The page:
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Is the closure of the convex hull of some set $A\subseteq\mathbb R^d$ equal to the convex hull of the closure of $A$, i.e. $$\text{cl}(\text{conv}(A))=\text{conv}(\text{cl}(A))?$$

If not, what are the general relations between them?

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  • $\begingroup$ How do you distinguish the first and last sets? $\endgroup$
    – copper.hat
    Nov 5 '12 at 16:32
  • $\begingroup$ Well, $\text{conv}(A) \subset \overline{\text{conv}}(A)$, hence $\text{cl}(\text{conv}(A)) \subset \overline{\text{conv}}(A)$ and $\text{cl}(\text{conv}(A))$ is closed and convex, hence we must have $\text{cl}(\text{conv}(A)) = \overline{\text{conv}}(A)$. $\endgroup$
    – copper.hat
    Nov 5 '12 at 16:37
  • $\begingroup$ conv(cl(A)) is neither of the sets you mentioned, which was the original question $\endgroup$ Jan 25 '17 at 5:15
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No.

Let $A = \{(x,e^{-x})\}_{x\geq 0} \cup \{(x,-e^{-x})\}_{x\geq 0}$. Then $A$ is closed, and $\mathrm{co} A = (\{0\}\times [-1,1]) \cup ((0,\infty)\times (-1,1))$, which is not closed (take $(x_n,y_n) = (1, 1-\frac{1}{n})$).

Hence $\mathrm{co} A = \mathrm{co} \overline{A} $ is strictly contained in $\overline{\mathrm{co}} A = [0,\infty)\times [-1,1]$.

If $A$ is compact, the result is true (using, eg, Carathéodory's theorem).

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  • $\begingroup$ Your example is one, where $conv(cl(A))$ is stritly contained in $cl(conv(A))$. Do you know an example, where we have $cl(conv(A))$ is strictly contained in $conv(cl(A))$? $\endgroup$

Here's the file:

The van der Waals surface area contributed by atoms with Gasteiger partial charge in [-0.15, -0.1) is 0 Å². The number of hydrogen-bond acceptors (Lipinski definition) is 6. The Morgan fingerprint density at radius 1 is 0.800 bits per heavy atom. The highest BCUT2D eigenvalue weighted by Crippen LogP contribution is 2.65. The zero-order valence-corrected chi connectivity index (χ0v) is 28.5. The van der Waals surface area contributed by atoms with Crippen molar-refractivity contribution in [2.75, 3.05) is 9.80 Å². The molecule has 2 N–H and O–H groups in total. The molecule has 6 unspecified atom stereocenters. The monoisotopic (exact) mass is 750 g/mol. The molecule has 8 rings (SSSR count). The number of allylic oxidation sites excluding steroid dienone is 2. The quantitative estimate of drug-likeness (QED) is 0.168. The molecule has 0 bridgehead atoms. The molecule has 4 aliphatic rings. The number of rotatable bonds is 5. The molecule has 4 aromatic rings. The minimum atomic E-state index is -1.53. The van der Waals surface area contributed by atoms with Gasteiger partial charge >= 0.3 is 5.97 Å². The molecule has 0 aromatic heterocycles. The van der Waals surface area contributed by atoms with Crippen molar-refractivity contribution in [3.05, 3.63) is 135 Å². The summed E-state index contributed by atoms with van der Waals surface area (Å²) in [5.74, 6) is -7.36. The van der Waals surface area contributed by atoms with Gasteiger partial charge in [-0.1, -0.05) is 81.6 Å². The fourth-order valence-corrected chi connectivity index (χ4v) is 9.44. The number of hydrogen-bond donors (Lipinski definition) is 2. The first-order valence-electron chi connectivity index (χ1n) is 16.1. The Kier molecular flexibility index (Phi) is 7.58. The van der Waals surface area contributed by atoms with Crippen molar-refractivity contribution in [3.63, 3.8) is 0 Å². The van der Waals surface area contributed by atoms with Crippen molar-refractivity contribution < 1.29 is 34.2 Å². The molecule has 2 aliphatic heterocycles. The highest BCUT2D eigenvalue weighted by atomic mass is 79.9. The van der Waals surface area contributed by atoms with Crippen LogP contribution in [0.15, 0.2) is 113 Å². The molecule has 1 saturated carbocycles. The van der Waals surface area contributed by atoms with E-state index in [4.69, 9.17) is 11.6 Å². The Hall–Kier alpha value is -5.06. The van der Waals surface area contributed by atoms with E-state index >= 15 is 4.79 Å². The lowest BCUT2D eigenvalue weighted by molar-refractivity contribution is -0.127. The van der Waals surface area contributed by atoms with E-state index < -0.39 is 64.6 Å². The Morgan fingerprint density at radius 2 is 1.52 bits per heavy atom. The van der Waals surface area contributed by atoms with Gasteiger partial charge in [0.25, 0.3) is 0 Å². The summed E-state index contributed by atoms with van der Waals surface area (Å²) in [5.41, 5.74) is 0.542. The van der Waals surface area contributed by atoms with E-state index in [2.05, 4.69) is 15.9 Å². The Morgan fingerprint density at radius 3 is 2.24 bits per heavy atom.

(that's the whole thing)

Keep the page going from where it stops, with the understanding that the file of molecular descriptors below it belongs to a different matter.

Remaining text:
– Andy Teich
    Jun 11 '13 at 8:56
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    $\begingroup$ No. Since $A \subset \mathrm{co} A$, you have $\overline{A} \subset \overline{\mathrm{co}} A$. Since $\overline{\mathrm{co}} A$ is convex, we have $\mathrm{co} \overline{A} \subset \overline{\mathrm{co}} A$. $\endgroup$
    – copper.hat
    Jun 11 '13 at 15:52
  • $\begingroup$ What if $\overline{A}$ is compact? $\endgroup$ Apr 25 '16 at 8:51
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    $\begingroup$ @TigranSaluev: My previous comment shows that $\mathrm{co} \overline{A} \subset \overline{\mathrm{co}} A$ for any $A$. If $A$ is relatively compact, we have $\mathrm{co} \overline{A} = \overline{\mathrm{co}} \overline{A}$ and since $A \subset \overline{A}$ we have $\overline{\mathrm{co}} A \subset \overline{\mathrm{co}} \overline{A} = \mathrm{co} \overline{A}$ from which we have $\overline{\mathrm{co}} A = \mathrm{co} \overline{A}$. $\endgroup$
    – copper.hat
    Apr 25 '16 at 15:14
  • $\begingroup$ In an infinite dimensions Banach space, is this true for compact set? That means, convex hull of a compact set is closed. Is this true? $\endgroup$
    – A learner
    Nov 27 '21 at 15:36
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Not necessarily. Let $$A=\Bigl\{(x,y) : y\geq {1\over 1+x^2}\Bigr\}$$ Then the closure of the convex hull is the closed upper half plane $\{(x,y) : y\geq 0\}$, but the convex hull of the closure is the open upper half plane $\{(x,y) : y > 0\}$.

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  • $\begingroup$ Hi!, how can I prove that $B=\{(x,y): y>0\}$ is the convex hull of $A$? Indeed, $B$ is convex set, but how can I prove that $B$ is the convex hull of $A$? $\endgroup$
    – mathproof
    Nov 15 '20 at 6:49
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    $\begingroup$ @Ramanujan If $(x,y)$ is any point in $B$ but not in $A$, it will lie on the straight line between $(-N,y)$ and $(N,y)$, where $N$ is chosen large enough so that the two points lie in $A$. $\endgroup$
    – Per Manne
    Nov 15 '20 at 8:10
  • $\begingroup$ Oh, I understand. Thank you! $\endgroup$
    – mathproof
    Nov 15 '20 at 8:16

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